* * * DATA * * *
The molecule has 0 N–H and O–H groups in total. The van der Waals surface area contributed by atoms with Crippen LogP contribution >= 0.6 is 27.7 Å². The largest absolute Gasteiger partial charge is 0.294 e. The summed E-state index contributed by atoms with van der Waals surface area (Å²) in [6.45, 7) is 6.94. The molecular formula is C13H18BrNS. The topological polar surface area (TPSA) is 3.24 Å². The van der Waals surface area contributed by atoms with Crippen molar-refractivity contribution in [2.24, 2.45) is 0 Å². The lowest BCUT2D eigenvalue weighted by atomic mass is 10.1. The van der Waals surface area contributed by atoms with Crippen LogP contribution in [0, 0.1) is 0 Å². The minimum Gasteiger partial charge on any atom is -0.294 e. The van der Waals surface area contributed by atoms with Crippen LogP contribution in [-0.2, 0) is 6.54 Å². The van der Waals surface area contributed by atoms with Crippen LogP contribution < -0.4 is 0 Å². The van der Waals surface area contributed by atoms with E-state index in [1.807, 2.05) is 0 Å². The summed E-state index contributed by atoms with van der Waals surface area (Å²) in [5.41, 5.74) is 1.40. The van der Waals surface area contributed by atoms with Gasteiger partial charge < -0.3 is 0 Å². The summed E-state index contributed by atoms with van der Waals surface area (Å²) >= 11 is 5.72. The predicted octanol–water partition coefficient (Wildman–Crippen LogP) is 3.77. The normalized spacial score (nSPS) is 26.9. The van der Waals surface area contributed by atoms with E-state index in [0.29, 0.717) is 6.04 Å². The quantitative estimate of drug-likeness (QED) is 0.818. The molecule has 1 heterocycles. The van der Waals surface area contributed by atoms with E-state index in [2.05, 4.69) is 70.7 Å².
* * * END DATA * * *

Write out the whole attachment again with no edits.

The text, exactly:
The molecule has 0 N–H and O–H groups in total. The van der Waals surface area contributed by atoms with Crippen LogP contribution >= 0.6 is 27.7 Å². The largest absolute Gasteiger partial charge is 0.294 e. The summed E-state index contributed by atoms with van der Waals surface area (Å²) in [6.45, 7) is 6.94. The molecular formula is C13H18BrNS. The topological polar surface area (TPSA) is 3.24 Å². The van der Waals surface area contributed by atoms with Crippen molar-refractivity contribution in [2.24, 2.45) is 0 Å². The lowest BCUT2D eigenvalue weighted by atomic mass is 10.1. The van der Waals surface area contributed by atoms with Crippen LogP contribution in [0, 0.1) is 0 Å². The minimum Gasteiger partial charge on any atom is -0.294 e. The van der Waals surface area contributed by atoms with Crippen LogP contribution in [-0.2, 0) is 6.54 Å². The van der Waals surface area contributed by atoms with Crippen LogP contribution < -0.4 is 0 Å². The van der Waals surface area contributed by atoms with E-state index in [1.807, 2.05) is 0 Å². The summed E-state index contributed by atoms with van der Waals surface area (Å²) in [5.41, 5.74) is 1.40. The van der Waals surface area contributed by atoms with Gasteiger partial charge < -0.3 is 0 Å². The summed E-state index contributed by atoms with van der Waals surface area (Å²) >= 11 is 5.72. The predicted octanol–water partition coefficient (Wildman–Crippen LogP) is 3.77. The normalized spacial score (nSPS) is 26.9. The van der Waals surface area contributed by atoms with E-state index in [0.29, 0.717) is 6.04 Å². The quantitative estimate of drug-likeness (QED) is 0.818. The molecule has 1 heterocycles. The van der Waals surface area contributed by atoms with E-state index in [2.05, 4.69) is 70.7 Å².